Sunday, April 12, 2009


I'm quite enjoying the garden at the moment, despite the hard work involved in keeping it within the confines of the three dimensions available to us. The trees are full of blossom: the damson's just going over, the pear's in full flood, the cherry will be open this week and the rowans are a mass of buds. The bulbs have been pretty good this year, though I've not seen any sign of the cottage tulips so I guess the damp summer and tulip fire have done for them at last, which is a shame. The small species tulips have been game and the daffs and narcissi have been a picture.

I'm not sure where the wrens are nesting, though I suspect it's somewhere in the brambles by the railway line. I scarcely ever see them but each dawn is heralded by a titanic blast of song so I know they're out there. The robins investigated the boxes I've put out but have elected to nest behind next door's garage again. I don't know how the male does it, he's up all night singing and spends all day bouncing round the garden like a particularly feisty Jack Russell terrier. The blue tits and great tits are obviously nesting nearby, judging by the frenzied activity in treetops. They're joined by the spadgers, which seem to be even thinner on the ground this year, which is an immense worry. I like sparrows, they're characterful and comfortable. A couple of years ago I put up a terraced nest box for them which they've pretty much ignored. The occupants to date have been a pair of great tits and a wood mouse.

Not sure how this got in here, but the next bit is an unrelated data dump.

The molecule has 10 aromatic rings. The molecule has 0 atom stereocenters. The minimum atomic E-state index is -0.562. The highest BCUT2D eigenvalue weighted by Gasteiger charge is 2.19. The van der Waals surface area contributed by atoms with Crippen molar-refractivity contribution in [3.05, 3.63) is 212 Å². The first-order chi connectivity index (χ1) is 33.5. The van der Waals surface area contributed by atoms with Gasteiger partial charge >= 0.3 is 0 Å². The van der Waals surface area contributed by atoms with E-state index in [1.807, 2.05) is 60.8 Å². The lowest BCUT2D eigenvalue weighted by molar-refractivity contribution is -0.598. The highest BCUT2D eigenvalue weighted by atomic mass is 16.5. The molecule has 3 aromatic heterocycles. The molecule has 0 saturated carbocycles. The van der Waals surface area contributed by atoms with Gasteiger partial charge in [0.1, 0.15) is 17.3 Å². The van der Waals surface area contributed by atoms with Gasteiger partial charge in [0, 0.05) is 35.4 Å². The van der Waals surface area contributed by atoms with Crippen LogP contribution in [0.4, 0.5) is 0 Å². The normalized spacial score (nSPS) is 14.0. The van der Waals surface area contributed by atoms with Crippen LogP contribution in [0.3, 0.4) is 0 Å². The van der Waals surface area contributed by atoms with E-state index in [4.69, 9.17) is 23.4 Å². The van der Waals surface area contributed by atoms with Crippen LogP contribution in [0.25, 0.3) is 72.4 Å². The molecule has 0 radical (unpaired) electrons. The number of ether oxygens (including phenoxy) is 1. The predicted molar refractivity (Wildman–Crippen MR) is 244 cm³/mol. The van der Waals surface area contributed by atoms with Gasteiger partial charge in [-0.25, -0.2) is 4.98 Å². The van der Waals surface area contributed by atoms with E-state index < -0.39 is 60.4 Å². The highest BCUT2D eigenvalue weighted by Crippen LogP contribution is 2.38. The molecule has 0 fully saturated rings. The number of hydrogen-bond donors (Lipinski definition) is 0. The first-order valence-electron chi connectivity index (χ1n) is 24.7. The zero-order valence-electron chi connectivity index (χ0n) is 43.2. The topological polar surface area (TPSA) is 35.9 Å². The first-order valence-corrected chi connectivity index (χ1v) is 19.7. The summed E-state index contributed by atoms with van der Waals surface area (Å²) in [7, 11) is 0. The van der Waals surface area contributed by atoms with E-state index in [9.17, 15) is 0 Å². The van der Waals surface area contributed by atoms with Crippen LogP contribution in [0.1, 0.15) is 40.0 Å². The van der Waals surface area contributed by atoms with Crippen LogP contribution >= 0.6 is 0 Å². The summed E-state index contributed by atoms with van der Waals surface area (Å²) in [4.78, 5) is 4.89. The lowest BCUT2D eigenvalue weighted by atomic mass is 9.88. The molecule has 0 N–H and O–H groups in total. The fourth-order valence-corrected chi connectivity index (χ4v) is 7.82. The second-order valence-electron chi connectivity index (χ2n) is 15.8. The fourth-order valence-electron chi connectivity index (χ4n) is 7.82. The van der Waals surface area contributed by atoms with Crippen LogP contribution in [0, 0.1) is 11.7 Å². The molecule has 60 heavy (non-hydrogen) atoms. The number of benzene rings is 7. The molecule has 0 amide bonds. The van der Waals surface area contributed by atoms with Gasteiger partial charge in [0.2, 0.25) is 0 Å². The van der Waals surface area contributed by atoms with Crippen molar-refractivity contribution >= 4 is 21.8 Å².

And I'm particularly enjoying the starlings this year. One of them sounds familiar - this is the second year running we've had one that includes a perfect impersonation of a curlew in its song. New this year is the one that includes really good imitations of other songbirds including phrases of goldfinch, chaffinch, meadow pipit and blackcap. This latter is good enough for the railway station blackcap to come over here to see off the opposition.

A nice sunny day. Happy Easter everyone.


Madame DeFarge said...

It sounds so idyllic. One of the delights of returning home and leaving London is hearing birdsong in the morning. There's a little blackbird that does his best in London, but he can't compete with the bin lorries. Back in Derby, it's all go in the mornings, with our holly hedge a particular magnet for sparrows.

Lulu LaBonne said...

I love being out so late that I get the birds on the way home. Your place sounds idyllic

Gadjo Dilo said...

Happy Easter Kevin. We've lots of spuggies, and starlings; no sign of the Swallows etc yet, but Mrs Dilo has seen some storks in the countryside. You have a nearby blackcap? Lovely little singers they are.

Scarlet-Blue said...

I'm sure there's a bird outside impersonating a mobile phone and a car alarm. Clever bugger.
I have about 50 sparrows roosting in my roof space...

Rachel Cotterill said...

Lovely to read your descriptions of the birdsong - it's one thing I really wish I was better at identifying. One day I'll find the time to learn! :)

Kevin Musgrove said...

Mme DeF and Lulu: it does sound idyllic, doesn't it? It really hadn't occured to me. I don't do so bad considering I live next to a railway line and the motorway's half a mile down the road.

Gadjo: Storks now, that's serious stuff. We'd have every prodnose on the council payroll checking out our chimbleys for nesting strength.

Scarlet: could be. don't think of them as sparrows so much as loft insulation.

Hello and thanks Rachel! We'll have to have a series of workshops.